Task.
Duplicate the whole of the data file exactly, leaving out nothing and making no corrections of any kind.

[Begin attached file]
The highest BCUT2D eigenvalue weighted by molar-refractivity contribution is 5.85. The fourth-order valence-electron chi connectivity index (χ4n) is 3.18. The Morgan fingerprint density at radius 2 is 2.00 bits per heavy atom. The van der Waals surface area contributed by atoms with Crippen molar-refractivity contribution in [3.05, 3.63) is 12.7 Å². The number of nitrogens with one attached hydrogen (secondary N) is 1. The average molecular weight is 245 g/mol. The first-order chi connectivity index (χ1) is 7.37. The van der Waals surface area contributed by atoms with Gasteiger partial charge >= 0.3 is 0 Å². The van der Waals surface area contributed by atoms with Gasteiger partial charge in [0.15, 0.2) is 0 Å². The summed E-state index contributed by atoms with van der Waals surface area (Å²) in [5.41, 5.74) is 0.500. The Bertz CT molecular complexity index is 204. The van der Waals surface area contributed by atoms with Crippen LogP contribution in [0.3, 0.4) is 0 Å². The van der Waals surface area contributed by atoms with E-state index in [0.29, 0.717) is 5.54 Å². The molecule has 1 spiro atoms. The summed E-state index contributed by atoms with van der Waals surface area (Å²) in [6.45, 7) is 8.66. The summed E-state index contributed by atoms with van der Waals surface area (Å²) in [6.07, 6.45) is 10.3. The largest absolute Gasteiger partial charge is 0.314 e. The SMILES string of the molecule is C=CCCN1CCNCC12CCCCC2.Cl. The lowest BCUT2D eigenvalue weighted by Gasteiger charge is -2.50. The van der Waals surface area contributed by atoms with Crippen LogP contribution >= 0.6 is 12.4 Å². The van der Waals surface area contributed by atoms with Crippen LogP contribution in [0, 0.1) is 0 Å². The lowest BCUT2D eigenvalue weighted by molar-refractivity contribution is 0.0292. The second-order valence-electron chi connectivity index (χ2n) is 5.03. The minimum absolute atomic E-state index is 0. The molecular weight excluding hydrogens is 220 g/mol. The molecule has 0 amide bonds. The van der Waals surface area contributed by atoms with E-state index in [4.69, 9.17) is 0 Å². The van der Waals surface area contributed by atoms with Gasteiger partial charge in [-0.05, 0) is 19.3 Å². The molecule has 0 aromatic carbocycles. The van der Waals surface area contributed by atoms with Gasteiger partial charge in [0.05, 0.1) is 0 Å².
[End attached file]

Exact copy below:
The highest BCUT2D eigenvalue weighted by molar-refractivity contribution is 5.85. The fourth-order valence-electron chi connectivity index (χ4n) is 3.18. The Morgan fingerprint density at radius 2 is 2.00 bits per heavy atom. The van der Waals surface area contributed by atoms with Crippen molar-refractivity contribution in [3.05, 3.63) is 12.7 Å². The number of nitrogens with one attached hydrogen (secondary N) is 1. The average molecular weight is 245 g/mol. The first-order chi connectivity index (χ1) is 7.37. The van der Waals surface area contributed by atoms with Gasteiger partial charge >= 0.3 is 0 Å². The van der Waals surface area contributed by atoms with Gasteiger partial charge in [0.15, 0.2) is 0 Å². The summed E-state index contributed by atoms with van der Waals surface area (Å²) in [5.41, 5.74) is 0.500. The Bertz CT molecular complexity index is 204. The van der Waals surface area contributed by atoms with Crippen LogP contribution in [0.3, 0.4) is 0 Å². The van der Waals surface area contributed by atoms with E-state index in [0.29, 0.717) is 5.54 Å². The molecule has 1 spiro atoms. The summed E-state index contributed by atoms with van der Waals surface area (Å²) in [6.45, 7) is 8.66. The summed E-state index contributed by atoms with van der Waals surface area (Å²) in [6.07, 6.45) is 10.3. The largest absolute Gasteiger partial charge is 0.314 e. The SMILES string of the molecule is C=CCCN1CCNCC12CCCCC2.Cl. The lowest BCUT2D eigenvalue weighted by Gasteiger charge is -2.50. The van der Waals surface area contributed by atoms with Crippen LogP contribution >= 0.6 is 12.4 Å². The van der Waals surface area contributed by atoms with Crippen LogP contribution in [0, 0.1) is 0 Å². The lowest BCUT2D eigenvalue weighted by molar-refractivity contribution is 0.0292. The second-order valence-electron chi connectivity index (χ2n) is 5.03. The minimum absolute atomic E-state index is 0. The molecular weight excluding hydrogens is 220 g/mol. The molecule has 0 amide bonds. The van der Waals surface area contributed by atoms with E-state index in [4.69, 9.17) is 0 Å². The van der Waals surface area contributed by atoms with Gasteiger partial charge in [-0.05, 0) is 19.3 Å². The molecule has 0 aromatic carbocycles. The van der Waals surface area contributed by atoms with Gasteiger partial charge in [0.05, 0.1) is 0 Å².